UEFA meeting: What now for Euro 2020 and domestic football?
Key decisions will be made on the future of European football today as the coronavirus pandemic continues
By Sky Sports Football
Last Updated: 17/03/20 1:13pm
UEFA is holding emergency meetings with representatives of European clubs and leagues and national federations today with a view to making decisions on this summer's European football schedule in response to the coronavirus pandemic.
The pandemic has already prompted the mass postponement of both domestic and international football fixtures across the continent.
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But what happens next? And what are the possible scenarios and time frames for the resumption of football?
How and where will the meetings take place?
The threat of the coronavirus means Tuesday's meetings will take place remotely, via video conference call.
They will be led by UEFA president Aleksander Ceferin and his operational leadership team and will involve the European Club Association, which represents almost 250 clubs across the continent, including Premier League sides such as Arsenal, Liverpool, Newcastle and Tottenham, the European Leagues, which represent 32 leagues, including the Premier League and EFL, and all 55 of UEFA's member associations.
The final decisions on what happens next will be taken by the UEFA Executive Committee, which includes UEFA vice-chairman and former Manchester United chief executive David Gill.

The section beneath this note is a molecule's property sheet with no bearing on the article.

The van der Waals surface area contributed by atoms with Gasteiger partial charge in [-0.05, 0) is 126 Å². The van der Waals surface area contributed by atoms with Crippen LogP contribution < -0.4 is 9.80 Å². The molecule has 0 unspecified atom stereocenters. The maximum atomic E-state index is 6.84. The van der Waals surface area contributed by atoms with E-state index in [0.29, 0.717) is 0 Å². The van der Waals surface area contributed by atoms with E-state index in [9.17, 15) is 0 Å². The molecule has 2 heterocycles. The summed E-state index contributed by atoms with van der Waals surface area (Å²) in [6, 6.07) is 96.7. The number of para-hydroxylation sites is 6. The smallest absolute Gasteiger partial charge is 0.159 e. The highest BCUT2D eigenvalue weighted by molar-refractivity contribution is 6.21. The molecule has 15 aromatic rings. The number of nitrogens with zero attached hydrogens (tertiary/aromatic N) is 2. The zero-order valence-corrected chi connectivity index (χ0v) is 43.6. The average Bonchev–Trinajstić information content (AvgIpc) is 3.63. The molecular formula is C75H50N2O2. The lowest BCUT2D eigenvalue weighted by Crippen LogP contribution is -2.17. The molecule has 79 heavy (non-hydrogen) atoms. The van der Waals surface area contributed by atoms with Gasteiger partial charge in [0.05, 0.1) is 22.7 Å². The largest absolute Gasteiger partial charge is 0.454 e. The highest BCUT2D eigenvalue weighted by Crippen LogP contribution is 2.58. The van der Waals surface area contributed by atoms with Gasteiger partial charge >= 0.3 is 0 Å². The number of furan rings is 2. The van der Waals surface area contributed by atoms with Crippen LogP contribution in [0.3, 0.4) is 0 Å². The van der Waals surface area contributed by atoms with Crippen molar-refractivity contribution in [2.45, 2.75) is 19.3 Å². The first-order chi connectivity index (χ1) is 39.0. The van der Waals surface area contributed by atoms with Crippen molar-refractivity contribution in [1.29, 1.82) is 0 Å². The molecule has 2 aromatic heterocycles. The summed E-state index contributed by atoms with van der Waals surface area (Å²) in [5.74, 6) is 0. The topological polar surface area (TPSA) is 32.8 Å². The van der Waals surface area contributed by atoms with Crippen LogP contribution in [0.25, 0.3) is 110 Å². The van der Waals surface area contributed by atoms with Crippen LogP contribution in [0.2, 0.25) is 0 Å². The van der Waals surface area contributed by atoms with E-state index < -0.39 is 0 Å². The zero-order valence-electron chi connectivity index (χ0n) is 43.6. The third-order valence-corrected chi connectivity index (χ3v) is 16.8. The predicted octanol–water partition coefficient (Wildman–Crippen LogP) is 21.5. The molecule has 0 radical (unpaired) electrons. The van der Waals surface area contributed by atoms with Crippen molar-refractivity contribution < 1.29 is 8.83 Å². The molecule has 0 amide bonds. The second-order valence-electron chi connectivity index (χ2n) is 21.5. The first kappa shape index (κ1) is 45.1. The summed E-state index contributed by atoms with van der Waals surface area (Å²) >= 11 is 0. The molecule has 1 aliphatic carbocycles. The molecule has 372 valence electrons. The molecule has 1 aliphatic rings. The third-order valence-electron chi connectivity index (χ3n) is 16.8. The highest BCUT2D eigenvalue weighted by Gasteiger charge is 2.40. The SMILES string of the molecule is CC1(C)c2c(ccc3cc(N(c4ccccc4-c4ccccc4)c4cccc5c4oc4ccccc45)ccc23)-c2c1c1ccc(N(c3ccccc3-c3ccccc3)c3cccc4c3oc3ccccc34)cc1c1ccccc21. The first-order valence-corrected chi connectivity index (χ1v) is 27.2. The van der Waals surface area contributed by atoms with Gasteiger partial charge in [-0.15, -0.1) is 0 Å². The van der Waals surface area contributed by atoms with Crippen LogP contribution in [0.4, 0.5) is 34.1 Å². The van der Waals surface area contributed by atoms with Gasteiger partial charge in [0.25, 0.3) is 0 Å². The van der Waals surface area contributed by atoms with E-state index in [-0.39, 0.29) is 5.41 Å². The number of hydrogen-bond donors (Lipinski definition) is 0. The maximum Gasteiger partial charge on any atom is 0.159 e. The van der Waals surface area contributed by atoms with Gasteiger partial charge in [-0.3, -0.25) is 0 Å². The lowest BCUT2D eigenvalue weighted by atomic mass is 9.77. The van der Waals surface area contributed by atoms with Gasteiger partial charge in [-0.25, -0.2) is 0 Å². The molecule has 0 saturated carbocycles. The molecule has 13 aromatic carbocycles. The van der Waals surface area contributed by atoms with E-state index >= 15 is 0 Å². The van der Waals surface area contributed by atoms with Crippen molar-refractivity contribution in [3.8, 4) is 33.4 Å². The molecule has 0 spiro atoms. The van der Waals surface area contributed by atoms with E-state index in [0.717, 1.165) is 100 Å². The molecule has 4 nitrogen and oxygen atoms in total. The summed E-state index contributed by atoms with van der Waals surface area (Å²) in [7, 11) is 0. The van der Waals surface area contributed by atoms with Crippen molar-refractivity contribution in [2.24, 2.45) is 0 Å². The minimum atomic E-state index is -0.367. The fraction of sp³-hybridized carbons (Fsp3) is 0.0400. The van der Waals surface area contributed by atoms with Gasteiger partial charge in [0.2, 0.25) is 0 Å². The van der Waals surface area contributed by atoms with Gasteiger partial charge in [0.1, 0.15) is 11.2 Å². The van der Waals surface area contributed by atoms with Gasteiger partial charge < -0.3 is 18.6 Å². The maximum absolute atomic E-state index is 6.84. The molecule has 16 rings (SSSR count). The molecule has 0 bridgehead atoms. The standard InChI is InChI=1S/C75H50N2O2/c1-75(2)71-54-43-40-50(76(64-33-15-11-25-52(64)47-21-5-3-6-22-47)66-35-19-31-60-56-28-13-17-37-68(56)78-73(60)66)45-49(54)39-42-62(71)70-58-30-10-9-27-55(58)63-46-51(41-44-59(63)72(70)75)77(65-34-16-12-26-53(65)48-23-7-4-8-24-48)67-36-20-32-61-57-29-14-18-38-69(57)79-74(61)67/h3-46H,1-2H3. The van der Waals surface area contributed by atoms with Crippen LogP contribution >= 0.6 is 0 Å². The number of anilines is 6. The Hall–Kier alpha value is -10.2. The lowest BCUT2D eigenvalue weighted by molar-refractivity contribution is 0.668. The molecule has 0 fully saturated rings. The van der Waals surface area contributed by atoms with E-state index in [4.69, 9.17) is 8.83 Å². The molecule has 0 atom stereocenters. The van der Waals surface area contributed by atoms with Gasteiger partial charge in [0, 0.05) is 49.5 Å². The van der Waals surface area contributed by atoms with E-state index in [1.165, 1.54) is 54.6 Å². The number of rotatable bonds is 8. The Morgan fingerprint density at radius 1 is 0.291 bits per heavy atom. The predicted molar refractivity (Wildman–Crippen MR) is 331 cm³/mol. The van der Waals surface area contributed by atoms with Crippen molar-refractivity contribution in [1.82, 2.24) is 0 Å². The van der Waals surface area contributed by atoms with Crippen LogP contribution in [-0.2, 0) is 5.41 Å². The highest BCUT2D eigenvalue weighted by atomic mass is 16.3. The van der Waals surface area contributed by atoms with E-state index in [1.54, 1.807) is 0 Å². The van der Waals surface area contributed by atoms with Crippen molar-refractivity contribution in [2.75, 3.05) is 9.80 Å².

UEFA had finished their first call with the European Club Association and European Leagues by 11am and their next call - with the 55 member associations - was due to take place at midday.
The final call will be with the UEFA Executive Committee, with a decision expected this afternoon.
Is there any hope for Euro 2020?
Almost certainly not. The tournament, which was due to be played in 12 European cities between June and July, will be the main focus of the meeting and the most likely outcome is that it will be postponed until the summer of 2021.
This would provide more time for the domestic football season to be completed and UEFA is under pressure to allow that to happen.
A statement from the European Leagues body, which represents the Premier League, EFL and Scottish Professional Football League, read: "It is most essential that domestic competitions can be completed this season, to limit the negative impact for the entire football ecosystem.